Taiwanese director Hsiao Hsien Hou has won a plethora of awards for many of his films, garnering best film or best director gongs at all the major festivals. With The Assassin, he might just grab another.

The setting is 9th-century China and the provinces are in the grip of a power struggle. A young woman, Yinniang (Qi Shu, bearing a striking resemblance to Angelina Jolie), who was taken as a child to live with a martial-arts nun, is given the task of killing her cousin from the Weibo province. When she botches the task, her teacher complains that she is a brilliant killer physically, but lacks the cold bloodedness required to be a true assassin. The rest of the film sees her wrestling – albeit extremely elegantly – with this quandary: does she have what it takes to carry out the killing, or will she ruled by her emotions?

The opening scene of Yinniang failing in her assassination attempt is shot in black and white, but from the opening credits this film is positively seeped in colour. And what colour! Hou’s interiors and landscapes bask in candlelight or sunshine, the characters’ stunning costumes adding to the rich tonalities. This is a film to soak up, scene by scene. There are details to delight in everywhere, from the fabrics to the furniture via Yinniang’s black leather gloves and dagger-shaped ornament in her hair.


You have to succumb to its pace and allow yourself to accept that the plot is far too convoluted to worry about. Although we have a couple of characters giving us a lengthy exposition of what has led us to this precarious situation (one of them even sings it to us!) it’s not really anything to concern ourselves with as the essentials are pretty easy to grasp.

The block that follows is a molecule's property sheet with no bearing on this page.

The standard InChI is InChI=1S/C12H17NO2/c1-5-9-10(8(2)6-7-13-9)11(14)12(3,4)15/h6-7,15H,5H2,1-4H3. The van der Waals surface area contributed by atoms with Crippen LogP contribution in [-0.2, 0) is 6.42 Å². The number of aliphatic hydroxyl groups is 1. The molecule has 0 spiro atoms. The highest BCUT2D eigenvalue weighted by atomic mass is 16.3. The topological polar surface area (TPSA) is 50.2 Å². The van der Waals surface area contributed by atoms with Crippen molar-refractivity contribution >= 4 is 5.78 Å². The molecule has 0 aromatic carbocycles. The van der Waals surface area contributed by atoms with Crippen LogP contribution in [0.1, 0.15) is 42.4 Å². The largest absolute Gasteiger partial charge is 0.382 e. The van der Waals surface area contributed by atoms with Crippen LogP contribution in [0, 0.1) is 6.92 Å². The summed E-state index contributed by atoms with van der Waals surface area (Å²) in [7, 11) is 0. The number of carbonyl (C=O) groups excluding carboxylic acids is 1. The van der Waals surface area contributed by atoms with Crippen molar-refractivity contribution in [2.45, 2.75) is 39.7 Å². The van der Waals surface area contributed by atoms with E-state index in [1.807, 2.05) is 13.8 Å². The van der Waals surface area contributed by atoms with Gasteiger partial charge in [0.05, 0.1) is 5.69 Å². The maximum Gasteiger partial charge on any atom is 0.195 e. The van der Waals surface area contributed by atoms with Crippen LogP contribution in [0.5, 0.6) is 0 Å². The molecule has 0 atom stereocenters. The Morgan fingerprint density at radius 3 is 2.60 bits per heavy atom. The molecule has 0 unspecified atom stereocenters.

Although Hou has created ponderous scenes and a labyrinthine storyline, the fight scenes are lightning quick, and we often hear rather than see the swish of the blade or the arrow. There is an elegance to these fights that are in harmony with the rest of the film. There is no gore, no bloodshed. We understand if someone is injured via a split in a metal mask, or a gash in a waistband. It makes Crouching Tiger, Hidden Dragon look like 13 Assassins.

Hou’s sumptuous and spare world may not be to everyone’s liking, particularly those expecting more martial and less art. But this is a beautiful and engrossing film and it could well be a winner here in Cannes.